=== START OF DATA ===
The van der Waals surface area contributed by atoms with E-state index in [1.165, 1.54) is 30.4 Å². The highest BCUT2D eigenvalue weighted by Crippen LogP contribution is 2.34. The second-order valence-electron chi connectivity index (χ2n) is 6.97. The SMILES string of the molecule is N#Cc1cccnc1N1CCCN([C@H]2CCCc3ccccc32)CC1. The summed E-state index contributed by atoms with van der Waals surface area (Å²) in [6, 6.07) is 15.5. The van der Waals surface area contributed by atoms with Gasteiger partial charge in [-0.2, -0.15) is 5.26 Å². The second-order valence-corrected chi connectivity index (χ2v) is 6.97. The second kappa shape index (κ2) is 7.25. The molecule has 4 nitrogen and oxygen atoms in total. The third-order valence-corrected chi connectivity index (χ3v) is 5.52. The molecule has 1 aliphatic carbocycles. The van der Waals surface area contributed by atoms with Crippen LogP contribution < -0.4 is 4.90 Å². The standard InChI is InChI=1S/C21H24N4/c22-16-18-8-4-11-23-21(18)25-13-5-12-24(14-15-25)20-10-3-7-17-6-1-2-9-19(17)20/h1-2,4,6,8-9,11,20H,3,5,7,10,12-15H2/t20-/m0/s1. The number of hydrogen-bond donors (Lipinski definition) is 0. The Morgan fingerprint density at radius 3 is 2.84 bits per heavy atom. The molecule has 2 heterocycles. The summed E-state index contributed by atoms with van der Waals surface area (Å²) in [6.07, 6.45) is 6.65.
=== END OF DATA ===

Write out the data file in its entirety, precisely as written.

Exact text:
The van der Waals surface area contributed by atoms with E-state index in [1.165, 1.54) is 30.4 Å². The highest BCUT2D eigenvalue weighted by Crippen LogP contribution is 2.34. The second-order valence-electron chi connectivity index (χ2n) is 6.97. The SMILES string of the molecule is N#Cc1cccnc1N1CCCN([C@H]2CCCc3ccccc32)CC1. The summed E-state index contributed by atoms with van der Waals surface area (Å²) in [6, 6.07) is 15.5. The van der Waals surface area contributed by atoms with Gasteiger partial charge in [-0.2, -0.15) is 5.26 Å². The second-order valence-corrected chi connectivity index (χ2v) is 6.97. The second kappa shape index (κ2) is 7.25. The molecule has 4 nitrogen and oxygen atoms in total. The third-order valence-corrected chi connectivity index (χ3v) is 5.52. The molecule has 1 aliphatic carbocycles. The van der Waals surface area contributed by atoms with Crippen LogP contribution < -0.4 is 4.90 Å². The standard InChI is InChI=1S/C21H24N4/c22-16-18-8-4-11-23-21(18)25-13-5-12-24(14-15-25)20-10-3-7-17-6-1-2-9-19(17)20/h1-2,4,6,8-9,11,20H,3,5,7,10,12-15H2/t20-/m0/s1. The number of hydrogen-bond donors (Lipinski definition) is 0. The Morgan fingerprint density at radius 3 is 2.84 bits per heavy atom. The molecule has 2 heterocycles. The summed E-state index contributed by atoms with van der Waals surface area (Å²) in [6.07, 6.45) is 6.65.